physically displayed in its entirety in one place. New panels for the quilt still arrive on a daily basis; a reminder that AIDS is as real today as 30 years ago. In that time, the story of the quilt has been the subject of countless books, scholarly papers, articles, theatrical and musical productions, and an Oscarwinning film. The AIDS Memorial Quilt is the largest community art project in the world, an icon of the epidemic, and an international conduit for grief. And that, says Jones, was its original purpose all along. “I was just overwhelmed by the need to find a way for us to grieve together for loved ones who had died so horribly, and also to try to find the weapon that would break through the stupidity and the bigotry and all of the cruel indifference that even today hampers our response.” View the quilt here

An Australian tapestry

there are 37 quilt projects worldwide. launched in 1988, the australian aids Memorial Quilt remains the largest outside the usa. A large proportion of the quilt (97 blocks — each block containing eight panels) is housed in Castle Hill, Sydney, at the Powerhouse Discovery Centre. There, a team of volunteers painstakingly record information about the people memorialised, and the friends and family who created the panels. “Working with the quilt has filled me with lots of different emotions,” says Douglas Knox, former convener of the Australian quilt. “There's some sort of connection for me with

a volunteer shows visitors a portion of the australian aids Quilt the person commemorated, even though I didn't know them personally. You can tell so much about a person's life from each panel.” Other parts of the

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Australian AIDS Memorial Quilt are held by independent organisations in Melbourne, Adelaide, Perth, Darwin, Brisbane and Newcastle.


explaining the effect HIV has on particular parts of the body

Taking care of the ticker diabetes can be lessened through various lifestyle measures including healthy eating, weight control and smoking cessation. In more serious cases insulin therapy may be recommended.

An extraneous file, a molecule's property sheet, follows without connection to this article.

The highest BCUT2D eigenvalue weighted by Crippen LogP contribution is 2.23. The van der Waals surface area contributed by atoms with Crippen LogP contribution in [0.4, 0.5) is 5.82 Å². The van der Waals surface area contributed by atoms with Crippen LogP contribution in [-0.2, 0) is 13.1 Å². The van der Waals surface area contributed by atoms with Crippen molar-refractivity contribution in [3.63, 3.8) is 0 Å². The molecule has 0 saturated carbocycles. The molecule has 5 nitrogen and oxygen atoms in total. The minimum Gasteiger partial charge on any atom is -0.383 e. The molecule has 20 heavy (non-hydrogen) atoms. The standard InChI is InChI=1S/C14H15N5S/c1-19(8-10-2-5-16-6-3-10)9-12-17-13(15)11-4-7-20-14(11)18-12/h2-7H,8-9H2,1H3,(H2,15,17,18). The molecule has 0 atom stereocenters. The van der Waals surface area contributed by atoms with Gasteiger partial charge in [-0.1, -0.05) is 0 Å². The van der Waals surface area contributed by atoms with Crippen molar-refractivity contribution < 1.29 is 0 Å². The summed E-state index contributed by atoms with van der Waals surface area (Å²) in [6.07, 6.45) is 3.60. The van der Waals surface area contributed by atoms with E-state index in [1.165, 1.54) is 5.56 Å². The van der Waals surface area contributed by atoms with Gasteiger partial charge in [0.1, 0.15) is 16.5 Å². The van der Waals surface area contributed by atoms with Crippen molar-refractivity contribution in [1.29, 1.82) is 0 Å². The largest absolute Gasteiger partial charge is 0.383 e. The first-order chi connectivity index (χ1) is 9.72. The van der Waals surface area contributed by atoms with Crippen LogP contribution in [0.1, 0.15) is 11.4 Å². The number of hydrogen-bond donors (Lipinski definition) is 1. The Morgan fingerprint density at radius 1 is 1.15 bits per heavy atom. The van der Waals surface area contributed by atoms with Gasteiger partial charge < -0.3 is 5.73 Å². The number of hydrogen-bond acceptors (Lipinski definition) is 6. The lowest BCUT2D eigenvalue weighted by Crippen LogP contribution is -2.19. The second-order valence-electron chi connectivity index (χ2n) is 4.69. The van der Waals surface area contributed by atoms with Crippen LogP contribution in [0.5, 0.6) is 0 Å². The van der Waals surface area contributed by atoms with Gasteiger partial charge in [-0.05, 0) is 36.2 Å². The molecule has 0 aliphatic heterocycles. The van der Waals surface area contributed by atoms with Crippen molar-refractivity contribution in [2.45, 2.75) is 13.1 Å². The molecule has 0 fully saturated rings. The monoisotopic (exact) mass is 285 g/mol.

As people living with HIV get older and live longer, they become vulnerable to all the complications of ageing — including cardiovascular disease. Cardiovascular disease (CVD) is an umbrella term that refers to conditions that can negatively affect heart health. The main types of CVD in Australia are coronary heart disease, stroke and heart failure. Several large international studies have shown that people with HIV are one-and-a-half to two times more at risk of CVD than HIV-negative people. Indeed, CVD is now perhaps one of the most common causes of death for people with HIV. As awareness of the increasing problem of cardiovascular disease has grown, many doctors now have an important secondary goal in HIV management: to try to reduce the risk of CVD in people with HIV. While trying to understand what might be driving this elevated risk, researchers have reached a number of conclusions. Firstly, changes in blood lipids (fats) are associated with antiretroviral treatments, increasing the risk of cardiovascular disease. This risk has been well studied and doctors are now able to keep patients off these drugs if necessary. Secondly, many of the risks associated with CVD in the general population — such as smoking, elevated cholesterol or hypertension (high blood pressure) — are more widespread among people with HIV. Thirdly, HIV itself seems to play a role in elevating cardiovascular risk. It is clear from studies that, when compared to people on HIV treatment, those who are not have an increased risk of heart disease. Even among people on treatment, the prospect of CVD is still elevated. The reasons for this are not entirely clear but some

Smoking Smoking is a major risk for CVd and can also exacerbate many of the other risk factors already mentioned. The benefits of quitting are widely known and support is available to quit from doctors and HIV organisations.